• Remote learning should be embraced and prioritised

COVID-19 is still here, and it isn’t going away any time soon. The world is waiting for a vaccination. Until then it’s about adapting to the new normal. The focus must switch from when schools might reopen properly and fully to tech based remote learning in Africa. Classes should be provided either live or through recorded content.

Most importantly African Governments must now invest in this online, high quality education. They must ensure it’s available to all Africans. Internet access is a problem particularly in more rural areas. However, higher education institutions such as the University of Witwatersrand have shown it is possible to come up with innovative solutions. They have worked to provide both devices and precious data to those who need it most.

  • Improve digital skills across Africa

There is a basic lack of digital skills throughout Africa. This can be tackled by providing broadband and investing in IT infrastructure everywhere. Investment in digital education is also necessary, as is access to funding.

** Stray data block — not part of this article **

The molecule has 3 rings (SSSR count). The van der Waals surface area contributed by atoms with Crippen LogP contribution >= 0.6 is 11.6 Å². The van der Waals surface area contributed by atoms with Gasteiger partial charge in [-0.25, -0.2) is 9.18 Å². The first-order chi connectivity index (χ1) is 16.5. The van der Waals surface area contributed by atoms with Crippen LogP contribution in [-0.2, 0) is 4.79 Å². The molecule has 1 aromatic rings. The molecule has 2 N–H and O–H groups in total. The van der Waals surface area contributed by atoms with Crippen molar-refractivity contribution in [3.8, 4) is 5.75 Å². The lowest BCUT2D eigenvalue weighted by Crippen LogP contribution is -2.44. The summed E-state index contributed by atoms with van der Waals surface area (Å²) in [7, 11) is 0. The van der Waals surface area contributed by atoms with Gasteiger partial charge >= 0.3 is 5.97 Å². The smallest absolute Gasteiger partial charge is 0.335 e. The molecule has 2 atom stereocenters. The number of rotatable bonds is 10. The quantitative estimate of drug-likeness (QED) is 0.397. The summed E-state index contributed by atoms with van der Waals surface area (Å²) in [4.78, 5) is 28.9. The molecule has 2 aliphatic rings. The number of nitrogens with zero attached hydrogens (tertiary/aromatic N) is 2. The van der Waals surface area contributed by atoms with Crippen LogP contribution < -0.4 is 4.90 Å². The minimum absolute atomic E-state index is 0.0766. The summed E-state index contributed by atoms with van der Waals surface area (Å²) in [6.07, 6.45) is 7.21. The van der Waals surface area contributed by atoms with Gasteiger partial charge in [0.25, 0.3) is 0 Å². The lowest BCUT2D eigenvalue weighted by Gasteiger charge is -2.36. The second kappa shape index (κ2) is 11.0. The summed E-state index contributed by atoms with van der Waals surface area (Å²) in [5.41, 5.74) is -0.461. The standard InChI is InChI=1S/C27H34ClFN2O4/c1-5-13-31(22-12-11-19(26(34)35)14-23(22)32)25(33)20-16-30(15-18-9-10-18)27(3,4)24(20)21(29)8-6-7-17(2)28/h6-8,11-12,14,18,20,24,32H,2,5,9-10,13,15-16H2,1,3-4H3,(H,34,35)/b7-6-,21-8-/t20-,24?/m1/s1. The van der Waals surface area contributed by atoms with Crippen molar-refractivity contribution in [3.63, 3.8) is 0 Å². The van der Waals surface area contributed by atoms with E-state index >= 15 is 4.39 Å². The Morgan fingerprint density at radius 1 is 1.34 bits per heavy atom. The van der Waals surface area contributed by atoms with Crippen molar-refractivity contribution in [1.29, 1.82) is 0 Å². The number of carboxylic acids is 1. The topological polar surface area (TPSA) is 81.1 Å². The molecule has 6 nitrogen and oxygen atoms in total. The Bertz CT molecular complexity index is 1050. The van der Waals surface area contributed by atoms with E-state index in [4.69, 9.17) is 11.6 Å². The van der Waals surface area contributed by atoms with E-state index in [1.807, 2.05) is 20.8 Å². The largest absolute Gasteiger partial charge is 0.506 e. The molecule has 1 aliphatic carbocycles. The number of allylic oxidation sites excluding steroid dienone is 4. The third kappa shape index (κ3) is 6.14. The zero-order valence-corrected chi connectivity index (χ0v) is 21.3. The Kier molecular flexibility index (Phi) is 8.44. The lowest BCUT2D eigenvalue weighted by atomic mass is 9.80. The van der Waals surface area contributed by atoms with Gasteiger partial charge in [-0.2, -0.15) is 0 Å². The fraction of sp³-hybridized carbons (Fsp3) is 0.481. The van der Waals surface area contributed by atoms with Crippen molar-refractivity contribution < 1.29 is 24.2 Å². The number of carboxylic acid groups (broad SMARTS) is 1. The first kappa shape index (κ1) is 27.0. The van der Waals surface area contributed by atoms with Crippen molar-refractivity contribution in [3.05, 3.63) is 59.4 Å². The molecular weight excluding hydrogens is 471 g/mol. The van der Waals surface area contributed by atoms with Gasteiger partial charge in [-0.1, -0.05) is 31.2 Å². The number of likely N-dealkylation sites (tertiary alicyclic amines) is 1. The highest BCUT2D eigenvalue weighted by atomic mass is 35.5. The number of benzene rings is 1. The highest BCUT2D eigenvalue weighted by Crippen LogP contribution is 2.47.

Collaborative solutions are needed within education, particularly with the need to move beyond basic computer literacy into the Fourth Industrial Revolution (4IR). Africa has vast untapped potential due to the lack of training and education.

The recovery of education in Africa means a thorough revision of the curriculum. It must be relevant to today’s market demands and to future market demands. The Department of Basic Education in South Africa is developing a new Coding & Robotics curriculum to close the digital skills gap. Young people in Africa have the motivation, the innovative ideas and the will to succeed. They just need a fair chance, and this means access to education and training.

There is no better time for African Governments to make these profound changes to the continent’s education system than right now. It’s essential Africa can create a brighter future for its up and coming youth. With a skill base including coding and emerging tech, there are no limits to the future of this generation of Africans.